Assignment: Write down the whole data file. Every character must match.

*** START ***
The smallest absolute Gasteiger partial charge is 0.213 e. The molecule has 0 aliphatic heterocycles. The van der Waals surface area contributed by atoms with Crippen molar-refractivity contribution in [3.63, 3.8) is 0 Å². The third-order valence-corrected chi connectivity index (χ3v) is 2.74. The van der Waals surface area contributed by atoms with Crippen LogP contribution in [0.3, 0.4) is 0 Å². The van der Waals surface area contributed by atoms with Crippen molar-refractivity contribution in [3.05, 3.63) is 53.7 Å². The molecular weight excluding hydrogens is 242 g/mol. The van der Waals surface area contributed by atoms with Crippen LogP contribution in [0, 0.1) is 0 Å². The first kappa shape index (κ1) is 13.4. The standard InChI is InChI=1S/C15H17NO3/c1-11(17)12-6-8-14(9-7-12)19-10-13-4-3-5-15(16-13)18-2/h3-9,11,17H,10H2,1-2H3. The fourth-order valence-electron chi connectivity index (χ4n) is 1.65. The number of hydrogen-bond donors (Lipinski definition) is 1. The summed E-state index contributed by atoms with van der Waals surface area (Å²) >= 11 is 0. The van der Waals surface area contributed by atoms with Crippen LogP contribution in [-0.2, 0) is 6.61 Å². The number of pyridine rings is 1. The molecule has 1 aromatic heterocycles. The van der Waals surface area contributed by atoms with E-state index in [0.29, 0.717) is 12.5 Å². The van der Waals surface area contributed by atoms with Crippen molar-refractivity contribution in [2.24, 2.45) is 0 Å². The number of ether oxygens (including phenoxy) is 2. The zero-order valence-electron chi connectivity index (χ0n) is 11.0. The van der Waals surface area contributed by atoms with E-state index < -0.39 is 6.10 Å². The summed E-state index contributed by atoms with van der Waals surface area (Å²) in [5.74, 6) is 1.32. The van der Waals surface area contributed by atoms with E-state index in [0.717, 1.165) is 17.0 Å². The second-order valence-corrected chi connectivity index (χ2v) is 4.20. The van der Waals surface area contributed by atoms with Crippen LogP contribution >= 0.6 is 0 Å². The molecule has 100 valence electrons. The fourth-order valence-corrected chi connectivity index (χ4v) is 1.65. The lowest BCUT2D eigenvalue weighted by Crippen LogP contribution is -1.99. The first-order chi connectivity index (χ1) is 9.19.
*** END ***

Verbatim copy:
The smallest absolute Gasteiger partial charge is 0.213 e. The molecule has 0 aliphatic heterocycles. The van der Waals surface area contributed by atoms with Crippen molar-refractivity contribution in [3.63, 3.8) is 0 Å². The third-order valence-corrected chi connectivity index (χ3v) is 2.74. The van der Waals surface area contributed by atoms with Crippen LogP contribution in [0.3, 0.4) is 0 Å². The van der Waals surface area contributed by atoms with Crippen molar-refractivity contribution in [3.05, 3.63) is 53.7 Å². The molecular weight excluding hydrogens is 242 g/mol. The van der Waals surface area contributed by atoms with Crippen LogP contribution in [0, 0.1) is 0 Å². The first kappa shape index (κ1) is 13.4. The standard InChI is InChI=1S/C15H17NO3/c1-11(17)12-6-8-14(9-7-12)19-10-13-4-3-5-15(16-13)18-2/h3-9,11,17H,10H2,1-2H3. The fourth-order valence-electron chi connectivity index (χ4n) is 1.65. The number of hydrogen-bond donors (Lipinski definition) is 1. The summed E-state index contributed by atoms with van der Waals surface area (Å²) >= 11 is 0. The van der Waals surface area contributed by atoms with Crippen LogP contribution in [-0.2, 0) is 6.61 Å². The number of pyridine rings is 1. The molecule has 1 aromatic heterocycles. The van der Waals surface area contributed by atoms with E-state index in [0.29, 0.717) is 12.5 Å². The van der Waals surface area contributed by atoms with Crippen molar-refractivity contribution in [2.24, 2.45) is 0 Å². The number of ether oxygens (including phenoxy) is 2. The zero-order valence-electron chi connectivity index (χ0n) is 11.0. The van der Waals surface area contributed by atoms with E-state index < -0.39 is 6.10 Å². The summed E-state index contributed by atoms with van der Waals surface area (Å²) in [5.74, 6) is 1.32. The van der Waals surface area contributed by atoms with E-state index in [0.717, 1.165) is 17.0 Å². The second-order valence-corrected chi connectivity index (χ2v) is 4.20. The van der Waals surface area contributed by atoms with Crippen LogP contribution >= 0.6 is 0 Å². The molecule has 100 valence electrons. The fourth-order valence-corrected chi connectivity index (χ4v) is 1.65. The lowest BCUT2D eigenvalue weighted by Crippen LogP contribution is -1.99. The first-order chi connectivity index (χ1) is 9.19.